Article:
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|Tight Glucose Control Cuts Heart Disease Risk in Half|
New research gives people with type 1
diabetes another reason to keep their blood sugar levels under
control: It could cut their risk of heart disease in
Previous studies have linked tight blood sugar control
to lower risk of clogged arteries and eye, kidney and nerve disease,
said study author Dr. David Nathan, director of the Diabetes Center
at Massachusetts General Hospital. Now, he said, the new findings
"send a very important message" on the entire cardiovascular
Still, "there are substantial numbers who are not
reaching the glucose levels that would benefit them," said Nathan,
who presented the study Sunday at the American Diabetes Association
annual meeting in San Diego.
As many as 1 million Americans
have type 1 diabetes, which typically strikes children and young
adults and stops the body from producing enough insulin to process
blood sugar. Type 2 diabetes is much more common, affecting perhaps
17 million Americans.
Nathan and his colleagues followed
1,441 volunteers with type 1 diabetes who were enrolled in a study
between 1983 and 1989. The patients were 13 to 39 years old when
they took part in the study, and the researchers wanted to see if
they developed heart disease as they got older, Nathan
Some of the patients were told to intensively control
their diabetes to keep their hemoglobin A1c (HbA1c) levels as close
as possible to the normal value of 6 percent or less. (According to
the researchers, the levels indicate the level of sugar in the blood
over the past two to three months.)
To do so, the patients
had to closely monitor their blood sugar levels and give themselves
at least three insulin injections a day or use an insulin pump.
Normally, patients would have given themselves fewer
After about six years, researchers advised both
groups -- those who intensively controlled their diabetes and those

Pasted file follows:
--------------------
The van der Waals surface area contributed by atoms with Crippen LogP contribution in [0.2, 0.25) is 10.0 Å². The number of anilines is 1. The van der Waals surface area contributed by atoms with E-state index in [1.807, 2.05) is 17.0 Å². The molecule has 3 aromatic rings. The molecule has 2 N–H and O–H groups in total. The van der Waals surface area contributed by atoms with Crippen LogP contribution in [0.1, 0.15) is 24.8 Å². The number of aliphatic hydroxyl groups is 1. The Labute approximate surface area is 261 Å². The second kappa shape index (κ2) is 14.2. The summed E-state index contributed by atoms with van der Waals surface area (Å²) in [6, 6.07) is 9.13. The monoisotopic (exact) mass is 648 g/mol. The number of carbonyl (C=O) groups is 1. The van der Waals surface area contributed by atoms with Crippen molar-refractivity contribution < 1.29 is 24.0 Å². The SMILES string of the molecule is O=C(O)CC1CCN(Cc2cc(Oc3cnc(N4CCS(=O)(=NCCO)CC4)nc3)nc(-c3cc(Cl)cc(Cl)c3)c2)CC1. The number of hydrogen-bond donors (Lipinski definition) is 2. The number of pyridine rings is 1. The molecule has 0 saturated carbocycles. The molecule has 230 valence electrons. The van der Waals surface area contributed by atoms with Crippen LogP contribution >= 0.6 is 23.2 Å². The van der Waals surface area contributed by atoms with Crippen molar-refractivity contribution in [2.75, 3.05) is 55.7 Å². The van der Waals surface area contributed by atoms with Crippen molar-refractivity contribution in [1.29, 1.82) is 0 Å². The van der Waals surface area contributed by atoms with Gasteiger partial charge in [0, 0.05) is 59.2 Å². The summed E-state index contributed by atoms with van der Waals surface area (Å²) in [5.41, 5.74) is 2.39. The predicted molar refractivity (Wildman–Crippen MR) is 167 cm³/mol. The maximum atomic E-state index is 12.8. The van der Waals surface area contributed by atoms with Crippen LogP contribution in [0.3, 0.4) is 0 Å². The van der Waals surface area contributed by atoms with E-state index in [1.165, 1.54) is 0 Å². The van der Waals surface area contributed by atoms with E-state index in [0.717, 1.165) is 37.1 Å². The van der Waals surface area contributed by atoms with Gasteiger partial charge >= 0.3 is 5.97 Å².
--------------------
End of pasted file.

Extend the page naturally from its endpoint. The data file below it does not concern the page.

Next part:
who didn't -- to carefully control their blood sugar levels. Over
time, the levels in both groups leveled off to about 8
Even so, the six years of being in the intensive
control group in the 1980s paid off for those patients. Of 1,375
volunteers who continued to provide information to researchers,
those who had intensively controlled their diabetes in the 1980s
were less than half as likely as the others to have had heart
attacks, strokes, angina, angioplasties or coronary bypass
In general, people with type 1 diabetes have 10
times the risk of heart attack as people without
Nathan acknowledged it's not easy to maintain
proper glucose levels. "It takes some work on the part of the
patient and the health-care team," he said. "For people with type 1,
they need to give themselves at least three injections of insulin a
day and check their blood sugars three to four times a day, and they
need to incorporate proper diet and exercise."
And what of
those patients who fail to take the recommended steps? "It's never
too late to start," advised Dr. Stuart Weiss, an assistant professor
of clinical medicine at New York University School of Medicine,
especially in light of the new findings.
"Even short periods
of tight control make for long-lasting reductions in complications,"